Example of blunt force trauma in one of the examined skulls. Credit: Museum of London.

Example of blunt force trauma in one of the examined skulls. Credit: Museum of London.

Medival times could be very, very rough. I mean, we’ve all seen Game of Thrones, which is inspired by Middle Age life in England, and marveled and wept as our most beloved characters succumb to one violent death after another. Indeed, events haven’t been exaggerated. According to British researchers from the University of Oxford who dug up and assessed the 399 skulls from six London cemeteries dating from AD 1050 to 1550, head bashing was a trivial part of the common Londoner’s life.

Watch your head

Scholars argue that violence was an integral part of the medieval life which brought power to those who wield it. But it’s to be expected that, though pervasive, violence affected the different layers of society differently.

“Violence, while not necessarily barbaric and bloodthirsty, was an integral aspect of the medieval period and understanding how it functioned in society is crucial to understanding other aspects of medieval life,” the authors wrote in the American Journal of Physical Anthropology. 

The team led by archaeologist Kathryn Krakowka inspected two types of cemeteries: monastic and free parish. The monastic cemeteries were typically reserved for the upper class while the free parish was used by the lay-folk.

In total, a staggering 6.8 percent all the skulls she and colleagues examined presented evidence of some violence-related trauma. Particularly, it was males aged 26 to 35 that were most affected during a time when life expectancy was 31-33 years but a man who had reached 20 already could hope to live to 45. Around a quarter of the trauma examined occurred around the time of death suggesting the people commonly died as a result of violence. Sharp force (SFT), projectile, and puncture trauma was assessed.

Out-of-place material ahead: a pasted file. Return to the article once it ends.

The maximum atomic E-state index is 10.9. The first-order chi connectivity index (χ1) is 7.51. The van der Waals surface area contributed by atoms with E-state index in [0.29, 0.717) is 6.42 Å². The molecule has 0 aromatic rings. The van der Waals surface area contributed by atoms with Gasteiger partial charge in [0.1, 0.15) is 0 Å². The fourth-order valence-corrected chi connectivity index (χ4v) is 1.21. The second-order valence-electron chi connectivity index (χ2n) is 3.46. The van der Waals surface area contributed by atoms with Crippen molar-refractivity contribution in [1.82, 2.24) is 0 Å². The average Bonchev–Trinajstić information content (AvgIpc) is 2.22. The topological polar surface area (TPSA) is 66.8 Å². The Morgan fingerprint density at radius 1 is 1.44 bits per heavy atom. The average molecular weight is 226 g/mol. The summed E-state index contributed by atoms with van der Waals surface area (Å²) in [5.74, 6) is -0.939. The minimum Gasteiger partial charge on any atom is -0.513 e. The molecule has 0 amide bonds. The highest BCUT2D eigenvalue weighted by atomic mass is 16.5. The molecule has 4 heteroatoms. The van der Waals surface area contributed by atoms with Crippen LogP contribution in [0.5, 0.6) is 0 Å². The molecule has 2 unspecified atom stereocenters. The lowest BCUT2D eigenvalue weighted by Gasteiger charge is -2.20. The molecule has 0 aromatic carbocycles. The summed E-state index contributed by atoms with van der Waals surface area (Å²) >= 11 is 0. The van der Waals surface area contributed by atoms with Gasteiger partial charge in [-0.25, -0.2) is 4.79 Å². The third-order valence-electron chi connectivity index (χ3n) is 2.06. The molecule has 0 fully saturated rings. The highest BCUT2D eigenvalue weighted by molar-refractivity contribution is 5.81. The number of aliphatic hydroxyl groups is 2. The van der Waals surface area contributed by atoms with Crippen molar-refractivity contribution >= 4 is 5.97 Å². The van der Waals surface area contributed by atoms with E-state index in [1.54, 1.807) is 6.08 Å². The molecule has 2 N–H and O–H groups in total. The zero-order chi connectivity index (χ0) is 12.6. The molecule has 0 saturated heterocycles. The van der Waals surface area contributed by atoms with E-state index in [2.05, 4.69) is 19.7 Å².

Approximate size and location of all blunt force lesions that are possibly indicative of violence. Credit: University of Oxford.

Approximate size and location of all blunt force lesions that are possibly indicative of violence. Credit: University of Oxford.

The difference between the upper class and lower class cemeteries was evident. While in some monastic cemeteries only 2.4 percent of the skulls had marks of trauma, in others like St. Mary Graces up to 11.8 percent of the skulls bore trauma-related signs.

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Happy hour headbanging

That seems like a lot even for medieval standards. New Scientist reported that elsewhere around the time, in two cemeteries in York, only 2.4 and 3.6 per cent of skulls had fractures. This suggests that London was a particularly violent place, likely the roughest in the country — if not the world.

Because there seems to be a clear class-related discrepancy in the incidence of head trauma, Krakowka and colleagues reckon the lower class was more prone to informally resolving their disputes. The upper class, on the other hand, would have access to the legal system of the time — developing and rather lacking but a legal system nonetheless.

Since the poor couldn’t afford legal counsel, civil arguments often ended with a bashed one or a couple. Of course, alcohol has always played a rule in fueling violence. According to coroners’ reports from the time (something amazing in itself that we still have access to them half a thousand years later) suggest a disproportionate amount of homicides occurred on Sundays and Monday mornings. Not coincidentally, these were the tavern happy hours.

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